By Lyndsay Speer
Change is in the air, and it smells sweet. Onondaga County Executive Joanne Mahoney announced on May 2 that the County has chosen not to award construction bids for the proposed Clinton Regional Treatment Facility (RTF) in Armory Square and is instead exploring more environmentally and economically sound options with the State of New York, Atlantic States Legal Foundation, City of Syracuse, and for the first time, the Onondaga Nation.
The Onondaga Nation’s Land Rights Action calls for a healing between people and the environment. That message continues to inspire local environmental groups, and most recently, it seems, the County Executive. The Nation’s persistent work with the Partnership for Onondaga Creek kept the concerns about the sewage plants in the news and in politicians’ minds, and allowed the Nation to play a key role in bringing all of the parties back to the negotiating table to look at new information about water quality in Onondaga Creek and new options available for addressing it.
Syracuse has an antiquated combined sewer system, in which runoff is directed into the sanitary sewers. A heavy rainfall results in Combined Sewer Overflows (CSOs), dumping sewage directly into Onondaga Creek. Onondaga County’s previous solution to this problem was to treat the sewage with chlorine before dumping it into the creek, solving the bacteria problem but creating a host of other environmental concerns.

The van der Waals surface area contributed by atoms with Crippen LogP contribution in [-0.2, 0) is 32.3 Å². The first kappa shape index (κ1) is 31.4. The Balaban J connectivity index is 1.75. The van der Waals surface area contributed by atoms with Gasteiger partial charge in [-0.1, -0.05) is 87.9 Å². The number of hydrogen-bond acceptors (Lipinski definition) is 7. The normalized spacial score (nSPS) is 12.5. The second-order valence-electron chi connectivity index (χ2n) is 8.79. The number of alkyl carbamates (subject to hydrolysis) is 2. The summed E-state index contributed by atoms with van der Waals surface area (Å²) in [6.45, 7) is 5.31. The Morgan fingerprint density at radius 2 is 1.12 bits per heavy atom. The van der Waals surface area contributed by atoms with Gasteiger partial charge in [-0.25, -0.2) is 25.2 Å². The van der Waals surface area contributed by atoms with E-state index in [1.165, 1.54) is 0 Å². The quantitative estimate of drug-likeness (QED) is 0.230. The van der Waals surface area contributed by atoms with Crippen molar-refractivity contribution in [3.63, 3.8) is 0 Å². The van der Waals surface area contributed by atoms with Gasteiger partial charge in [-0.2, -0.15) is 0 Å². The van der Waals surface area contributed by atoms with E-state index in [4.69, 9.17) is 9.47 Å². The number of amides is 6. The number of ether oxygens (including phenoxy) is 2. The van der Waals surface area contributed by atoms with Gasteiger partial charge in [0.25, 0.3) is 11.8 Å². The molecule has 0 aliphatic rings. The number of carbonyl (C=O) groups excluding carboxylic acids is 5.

In 2007, scientists at the Onondaga Environmental Institute discovered that bacteria concentrations in Onondaga Creek were high year-round, not just after storms, calling into question the effectiveness of the RTFs’ end-of-pipe solution. In January 2008, the U.S. EPA released their Action Strategy for Managing Wet Weather with Green Infrastructure, which urges municipalities to use green infrastructure, such as rain barrels, green roofs, and other methods to prevent the CSOs by keeping the stormwater out of the sewer system. These developments combined with new County and State leadership this year to create a perfect storm for revisiting the mandates of the Amended Consent Judgement (ACJ), which dictates how sewer pollution of Onondaga Creek and Harbor Brook should be cleaned up.
The Nation’s legal and environmental team was part of three months of intensive negotiations which resulted in Joanie’s decision to scrap the plans for the Armory Square sewage plant. The County will instead pursue use of green infrastructure in combination with sewer separation and storage, allowing sewage to be fully treated at the Metropolitan Wastewater Treatment Facility and the rainwater to nourish the earth.
Too long have cities paved over every inch of nature, disrupting water cycles by keeping the water from the ground. Reconnecting rainwater with plants and the groundwater, and otherwise mimicking Mother Nature where possible, simply makes sense. These low-tech solutions will save local taxpayers money too, but the benefits to all who live in the area go much farther than the wallet, improving air quality, decreasing the urban heat island effect in the summertime, and generally bringing nature back into the lives of urban residents. This decision is a win for Onondaga Creek and everyone in the area, and Joanie deserves thanks for her courage to change the status quo.